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Built within one of only two 19th century timber boat sheds remaining in this part of Sydney Harbour, this apartment offers a playful but considered take on its privileged setting. The bones of the existing shed, warped and twisted with time, are left exposed to tell their story, while skylights frame spectacular views of the Harbour Bridge. Interiors, meanwhile, do their best to compete with the rarefied location. Warm timber floors, a spray of coloured tiles in the bathroom and, in a glamourously eccentric flourish, gold floors in the lower levels ensure the project has plenty of personality to offer though beyond its eye-popping views.
With its raw finishes and robust material palette, this cafe fit-out by the young but prodigious practice Herbert & Mason would look perfectly at home tucked down a Melbourne laneway. But while Melbourne is home for Herbert & Mason, the lucky city that plays home to The Association is London. Together with the recent, award-winning Reuben Hills cafe in Sydney, and its earlier work with Gingerboy Upstairs in Melbourne, the practice is developing a strong reputation for taut, elegantly understated hospitality design.
Russell & George
First Melbourne, then the world.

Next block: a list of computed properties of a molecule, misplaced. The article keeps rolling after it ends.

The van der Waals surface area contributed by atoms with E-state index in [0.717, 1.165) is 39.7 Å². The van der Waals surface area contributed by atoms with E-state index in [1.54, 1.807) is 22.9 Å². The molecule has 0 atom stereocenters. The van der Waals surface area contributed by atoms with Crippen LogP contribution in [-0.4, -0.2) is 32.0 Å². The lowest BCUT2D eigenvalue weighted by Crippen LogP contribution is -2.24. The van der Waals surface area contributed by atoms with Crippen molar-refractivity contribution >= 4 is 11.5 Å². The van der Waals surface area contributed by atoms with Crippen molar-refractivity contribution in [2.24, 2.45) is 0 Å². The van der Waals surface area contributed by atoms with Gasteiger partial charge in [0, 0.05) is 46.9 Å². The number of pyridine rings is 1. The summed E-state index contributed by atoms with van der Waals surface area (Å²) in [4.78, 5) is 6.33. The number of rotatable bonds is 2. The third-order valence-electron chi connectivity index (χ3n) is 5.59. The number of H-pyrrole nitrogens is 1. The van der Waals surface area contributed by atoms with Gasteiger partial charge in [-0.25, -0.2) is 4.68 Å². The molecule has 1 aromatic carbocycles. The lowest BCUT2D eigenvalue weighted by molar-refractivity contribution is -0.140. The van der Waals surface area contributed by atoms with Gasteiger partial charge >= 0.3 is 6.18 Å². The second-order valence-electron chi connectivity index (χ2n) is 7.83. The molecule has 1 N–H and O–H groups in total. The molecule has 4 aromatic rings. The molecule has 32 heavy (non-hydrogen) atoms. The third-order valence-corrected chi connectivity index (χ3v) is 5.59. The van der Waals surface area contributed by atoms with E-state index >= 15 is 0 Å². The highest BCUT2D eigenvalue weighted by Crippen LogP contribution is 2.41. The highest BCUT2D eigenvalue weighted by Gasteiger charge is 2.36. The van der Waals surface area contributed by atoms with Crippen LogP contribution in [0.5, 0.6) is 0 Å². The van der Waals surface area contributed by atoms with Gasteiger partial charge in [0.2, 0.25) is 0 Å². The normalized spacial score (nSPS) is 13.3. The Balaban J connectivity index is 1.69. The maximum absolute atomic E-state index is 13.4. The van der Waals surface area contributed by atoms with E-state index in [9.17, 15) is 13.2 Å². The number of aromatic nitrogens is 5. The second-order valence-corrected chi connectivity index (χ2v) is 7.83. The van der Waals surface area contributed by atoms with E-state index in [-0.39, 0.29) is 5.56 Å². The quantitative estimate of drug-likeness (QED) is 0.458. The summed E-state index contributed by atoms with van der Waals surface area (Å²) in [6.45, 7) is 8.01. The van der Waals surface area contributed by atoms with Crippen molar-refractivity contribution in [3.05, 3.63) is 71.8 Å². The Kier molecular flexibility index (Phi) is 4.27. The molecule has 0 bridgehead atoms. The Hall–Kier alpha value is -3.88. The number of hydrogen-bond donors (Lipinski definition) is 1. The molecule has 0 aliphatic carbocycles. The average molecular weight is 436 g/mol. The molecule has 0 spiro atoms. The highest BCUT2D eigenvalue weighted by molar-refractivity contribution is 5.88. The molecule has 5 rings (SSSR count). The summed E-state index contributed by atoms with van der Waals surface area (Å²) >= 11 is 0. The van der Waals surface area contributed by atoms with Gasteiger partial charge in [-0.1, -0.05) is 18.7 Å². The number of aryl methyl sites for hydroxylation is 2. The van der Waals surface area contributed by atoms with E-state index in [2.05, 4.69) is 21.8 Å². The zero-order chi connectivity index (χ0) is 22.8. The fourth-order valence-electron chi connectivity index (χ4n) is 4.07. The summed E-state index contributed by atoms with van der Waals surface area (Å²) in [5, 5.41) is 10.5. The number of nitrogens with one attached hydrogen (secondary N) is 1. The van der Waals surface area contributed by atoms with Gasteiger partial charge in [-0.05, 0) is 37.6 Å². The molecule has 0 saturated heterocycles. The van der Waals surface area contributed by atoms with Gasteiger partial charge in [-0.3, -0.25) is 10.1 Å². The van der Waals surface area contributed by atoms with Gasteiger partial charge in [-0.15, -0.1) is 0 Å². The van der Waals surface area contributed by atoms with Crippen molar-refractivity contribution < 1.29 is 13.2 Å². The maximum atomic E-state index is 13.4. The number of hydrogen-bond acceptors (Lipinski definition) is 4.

Prolific and prodigiously talented duo Russell & George have built a huge name for themselves in Australia, thanks to their witty and inventive approach to retail and hospitality design. This fit-out for a lighting store in Rome, Italy, marks the opening of their European office and displays all of their signature verve and refinement.
Watch this space, as they say...
Coda Studio Fremantle
The interior of Coda Studio's new Fremantle office is a perfect expression of this practice's sensibility and ethos. Made from ply and recycled materials, the fit-out boasts a warm and textured materiality, while vintage furniture adds an eclectic, human touch. Everything in the 300sqm-odd project is designed to be demountable, so that the materials can be readily used elsewhere if need be, reducing the potential for future waste. Remarkably, the whole fit-out was completed for AU$350k.
Baker D. Chirico
Bread is a simple product, of few ingredients, traditionally displayed and sold simply. The art of a baker such as D. Chirico is to perfect a simple process and do it like few others. The results are evident in their reputation.
At the Carlton edition of Baker D. Chirico, this concept has inspired the interior, the simple purpose of which is to cool the bread fresh out of the oven, to display it naked of packaging and ready to be portioned and sold.
An undulation of CNC routed plywood forms wall and ceiling. Subtractions from the wall provide display areas for bread; the varying depths of the shelves and heights of the subtractions meticulously arranged to accommodate long baguettes, large round pagnotta, ficelle loaves and other creations. The variety and expanse of the wall allows the display to be re-arranged and altered according to mood or season.
Standing in firm counterpoint to the wave of the bread wall, the centre counter is conceived as a giant chopping board, intended to wear and patina gracefully with age and use. Scales, crumb trays, knife holders and POS terminals each have a place on this working bench, all subsumed into the simple sales concept: chop loaf, wrap and sell.